Is Your Furnace Making You Fat?

Popular media went into overdrive this week with stories about your furnace making you fat. Before you turn the heat down too far, stop, take a deep breath, and think about what the research really tells us. The stimulus for reports of the new thermostat diet was a review article published for early view online by Trends in Endocrinology and Metabolism.

The authors present a theory and supportive research findings suggesting to make the following points:

  1. Tightly controlled temperatures might increase our susceptibility to obesity.
  2. Exposure to mildly cold temperatures (>64ºF) increases energy expenditures.
  3. Temperature fluctuations within a range of 64º to 77ºF can be beneficial.
  4. Highly controlled indoor temperatures are costly.

This is all interesting stuff. Cold exposure increases brown fat tissue, which in turn burns more energy. Brown fat is a hot topic in obesity research that’s yielding important insights into energy balance regulation and obesity.

But what we don’t have yet is any cause and effect data — any evidence that cold exposure yields a meaningful net benefit for a healthier body weight. Nor do we have evidence of a net health benefit for increased cold exposure.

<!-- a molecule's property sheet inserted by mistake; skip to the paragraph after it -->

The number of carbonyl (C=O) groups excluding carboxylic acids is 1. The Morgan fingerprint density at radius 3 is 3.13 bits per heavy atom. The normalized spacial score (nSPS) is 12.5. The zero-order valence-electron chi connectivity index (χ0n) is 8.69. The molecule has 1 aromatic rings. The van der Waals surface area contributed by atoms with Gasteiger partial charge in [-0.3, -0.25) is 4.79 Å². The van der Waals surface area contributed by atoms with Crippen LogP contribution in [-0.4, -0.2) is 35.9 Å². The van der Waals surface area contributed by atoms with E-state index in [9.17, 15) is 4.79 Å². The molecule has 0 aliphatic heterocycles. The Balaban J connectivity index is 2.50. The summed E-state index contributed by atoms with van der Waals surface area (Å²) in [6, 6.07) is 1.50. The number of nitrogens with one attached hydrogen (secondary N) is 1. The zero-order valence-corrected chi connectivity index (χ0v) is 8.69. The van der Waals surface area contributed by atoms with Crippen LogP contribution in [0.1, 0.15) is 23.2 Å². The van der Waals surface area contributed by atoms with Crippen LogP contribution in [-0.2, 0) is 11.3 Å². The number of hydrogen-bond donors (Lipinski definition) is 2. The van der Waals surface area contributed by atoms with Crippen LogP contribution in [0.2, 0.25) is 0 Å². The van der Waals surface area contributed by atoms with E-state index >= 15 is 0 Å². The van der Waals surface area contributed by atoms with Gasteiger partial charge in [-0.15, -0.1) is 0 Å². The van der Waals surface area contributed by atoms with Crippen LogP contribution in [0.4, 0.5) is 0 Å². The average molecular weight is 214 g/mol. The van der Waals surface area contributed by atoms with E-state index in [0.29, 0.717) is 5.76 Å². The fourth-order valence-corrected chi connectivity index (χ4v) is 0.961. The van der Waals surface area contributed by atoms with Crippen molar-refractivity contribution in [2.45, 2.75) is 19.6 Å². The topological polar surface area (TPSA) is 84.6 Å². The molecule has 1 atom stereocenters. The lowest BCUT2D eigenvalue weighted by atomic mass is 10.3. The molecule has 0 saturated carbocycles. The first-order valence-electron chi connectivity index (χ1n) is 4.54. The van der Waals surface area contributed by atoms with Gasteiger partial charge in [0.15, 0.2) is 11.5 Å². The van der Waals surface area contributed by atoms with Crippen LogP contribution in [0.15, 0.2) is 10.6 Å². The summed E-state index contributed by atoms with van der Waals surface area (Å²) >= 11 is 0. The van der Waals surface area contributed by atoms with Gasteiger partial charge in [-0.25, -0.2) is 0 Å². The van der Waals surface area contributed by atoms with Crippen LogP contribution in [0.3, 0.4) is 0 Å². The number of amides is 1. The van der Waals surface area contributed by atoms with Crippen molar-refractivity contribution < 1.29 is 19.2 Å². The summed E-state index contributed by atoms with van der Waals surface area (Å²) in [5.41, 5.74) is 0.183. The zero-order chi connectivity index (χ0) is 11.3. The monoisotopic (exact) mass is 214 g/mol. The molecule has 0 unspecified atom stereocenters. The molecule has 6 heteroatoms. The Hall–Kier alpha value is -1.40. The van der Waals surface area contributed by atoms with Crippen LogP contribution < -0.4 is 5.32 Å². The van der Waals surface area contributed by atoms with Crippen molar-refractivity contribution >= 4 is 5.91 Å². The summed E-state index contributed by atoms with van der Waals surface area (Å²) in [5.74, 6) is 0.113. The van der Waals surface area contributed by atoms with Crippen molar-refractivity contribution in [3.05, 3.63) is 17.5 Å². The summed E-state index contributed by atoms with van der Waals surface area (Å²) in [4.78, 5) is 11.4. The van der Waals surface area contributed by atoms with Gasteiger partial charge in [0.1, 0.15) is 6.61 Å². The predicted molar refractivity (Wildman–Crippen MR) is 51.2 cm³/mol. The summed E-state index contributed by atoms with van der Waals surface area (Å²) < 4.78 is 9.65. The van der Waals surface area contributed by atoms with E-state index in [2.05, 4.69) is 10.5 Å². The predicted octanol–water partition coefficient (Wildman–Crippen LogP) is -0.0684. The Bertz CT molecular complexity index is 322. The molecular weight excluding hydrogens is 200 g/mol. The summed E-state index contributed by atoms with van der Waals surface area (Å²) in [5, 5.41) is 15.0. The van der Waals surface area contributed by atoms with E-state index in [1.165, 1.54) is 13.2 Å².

Is your furnace making you fat? Maybe…or maybe not. If you want to save some money by letting your indoor temperature vary a little, that’s fine. That’s reason enough.

Arya Sharma summarized it well:

So while my Dutch colleagues may be fascinated by the idea that turning down our ambient temperatures may help us burn a few calories – I am not holding my breath to this “solution” to the obesity epidemic.

Also, given that the vast majority of people with excess weight actually live in places where the only option to experience “colder temperatures” would be through more air-conditioning – this is not even a proposal that would make any environmental sense.

Well said.

Click here to read more in Salon, here to read the review article, here to read the commentary in Dr. Sharma’s Obesity Notes, and here to read new research on brown fat activation in PLOS One.

Fireplace 3, photograph © Enoch Ross / flickr

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